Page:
IN 1968 the American artist Andy Warhol gave birth to the idea that in the future everyone would be world-famous for 15 minutes.
The prediction must have been inconceivable at the time.
There was no Internet, and for the most part Australians led unremarkable lives.
Fast-forward 50 years and Andy Warhol’s prediction has more or less come true – at least in the theoretical sense.
Instagram, Facebook and YouTube are channels that theoretically provide the framework for anyone to become famous, or infamous.
This kind of fame is fleeting, and so often the consequences are damaging.
In his book How to Win Friends and Influence People, Dale Carnegie identified the desire to feel important as one of the chief distinguishing differences between humans and animals.
Perhaps what Mr Carnegie failed to identify is that humanity’s burning desire for affirmation was not fuelled by a lack of importance, but rather a lack of love.
If God is love, then we must assume that what humanity desires, what we yearn for, is God.
Love, however, is becoming an increasingly confusing pursuit – especially in the world of social media.
Kym Keady is the co-founder of Real Talk, an organisation that educated young people on the potential dangers of sex, relationships and social media.
Mrs Keady said applications like Instagram were having an adverse effect on female equality.
“With the rise of technology and the acceptability of pornography we’ve seen the degradation of women all over again,” she said.
“Some of those Instagram profiles are full-on. They’re just posting pictures of themselves in their underwear.
“I say this in some of my presentations: after everything women have been through we’re all the way back to the beginning and it’s in the name of sexual freedom.
“It’s in the name of ‘hey, you can be and wear whatever you want’ – we’ve almost gone all the way back to a woman asking herself ‘is there something wrong with me if I don’t want to put a picture of myself like that online?’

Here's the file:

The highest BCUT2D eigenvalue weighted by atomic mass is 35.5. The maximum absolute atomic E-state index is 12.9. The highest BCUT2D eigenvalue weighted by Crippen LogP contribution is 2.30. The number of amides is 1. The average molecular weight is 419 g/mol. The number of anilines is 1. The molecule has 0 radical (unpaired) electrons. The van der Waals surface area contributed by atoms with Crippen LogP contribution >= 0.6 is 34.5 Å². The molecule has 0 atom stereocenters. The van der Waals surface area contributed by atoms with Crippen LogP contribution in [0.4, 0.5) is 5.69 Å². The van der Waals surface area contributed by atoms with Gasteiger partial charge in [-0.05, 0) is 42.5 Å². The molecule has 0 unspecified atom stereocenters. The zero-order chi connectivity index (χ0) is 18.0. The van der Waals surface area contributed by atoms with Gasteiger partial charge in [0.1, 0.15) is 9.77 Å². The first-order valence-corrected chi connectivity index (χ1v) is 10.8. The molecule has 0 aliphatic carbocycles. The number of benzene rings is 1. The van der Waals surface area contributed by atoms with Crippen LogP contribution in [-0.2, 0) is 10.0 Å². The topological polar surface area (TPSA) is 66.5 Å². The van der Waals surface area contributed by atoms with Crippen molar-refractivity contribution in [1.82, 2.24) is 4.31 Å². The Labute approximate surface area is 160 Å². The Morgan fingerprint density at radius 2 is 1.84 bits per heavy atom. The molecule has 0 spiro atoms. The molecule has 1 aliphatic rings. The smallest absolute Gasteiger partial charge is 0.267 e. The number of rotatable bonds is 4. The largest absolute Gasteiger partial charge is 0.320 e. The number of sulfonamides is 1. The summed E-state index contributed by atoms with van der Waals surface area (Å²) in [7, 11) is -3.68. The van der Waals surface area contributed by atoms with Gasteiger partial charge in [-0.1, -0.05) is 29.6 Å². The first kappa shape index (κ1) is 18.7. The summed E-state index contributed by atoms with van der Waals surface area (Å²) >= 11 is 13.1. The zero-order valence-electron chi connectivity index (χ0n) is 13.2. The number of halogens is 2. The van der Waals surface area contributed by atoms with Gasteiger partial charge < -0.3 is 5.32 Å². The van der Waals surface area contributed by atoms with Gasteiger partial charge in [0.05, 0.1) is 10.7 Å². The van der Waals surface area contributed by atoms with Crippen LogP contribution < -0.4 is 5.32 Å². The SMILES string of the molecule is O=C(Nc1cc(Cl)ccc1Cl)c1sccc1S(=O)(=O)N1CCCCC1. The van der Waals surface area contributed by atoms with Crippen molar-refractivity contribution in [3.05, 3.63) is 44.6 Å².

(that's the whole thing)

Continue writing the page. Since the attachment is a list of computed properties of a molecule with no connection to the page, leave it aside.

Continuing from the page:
“Or, ‘is there something wrong with me if I don’t want to perform like a porn star in this relationship?’
“Instead of ‘is there something wrong with what I’m being asked to do?’
“Or ‘is there something wrong with the portrayal of women?’ It’s crazy.
“We’ve gone all the back again to being seen as less than human.”
Mrs Keady’s sentiments are not hyperbolic.
A simple search of Instagram will reveal thousands of young women posting this kind of revealing content 24/7.
Samantha is a 23-year-old woman who has more than 150,000 followers.
Her job title is “Instagram influencer”.
“I basically get paid to take photos of myself in my bikini,” Samantha said.
“If I put a photo up of my bum, we all know it’s going to get a lot more engagement than a photo of me making a smoothie.
“The raunchier the photos are, the more likes I get, which means that advertisers are more likely to want to use me to sell their products.”
The products Samantha advertises on her Instragram account include beauty products, swimwear, sunglasses, and anything else that looks marketable next to her near-naked body.
The commercialisation of the young female body is becoming increasingly prolific, and it is something Mrs Keady says is troublesome for women.
“We talk about sexualisation and objectification and what that means in regards to the link between pornography,” she said.
“If you put something that’s digitally beautiful like a woman next to a product, obviously the advertisers have marketing groups that have psychologists in the group and they know that people will look at a woman who’s all dressed up and looking beautiful.
“So, if I were trying to sell my product it would make sense that I would put the most beautiful thing I could think of beside the product to make people look at it.
“But what they’re doing is overly sexualising the woman as well as making her an object and a product.”
The idea of commercialising beauty is not a new phenomenon.
For centuries beautiful women have been used to draw both men and women into consumerism.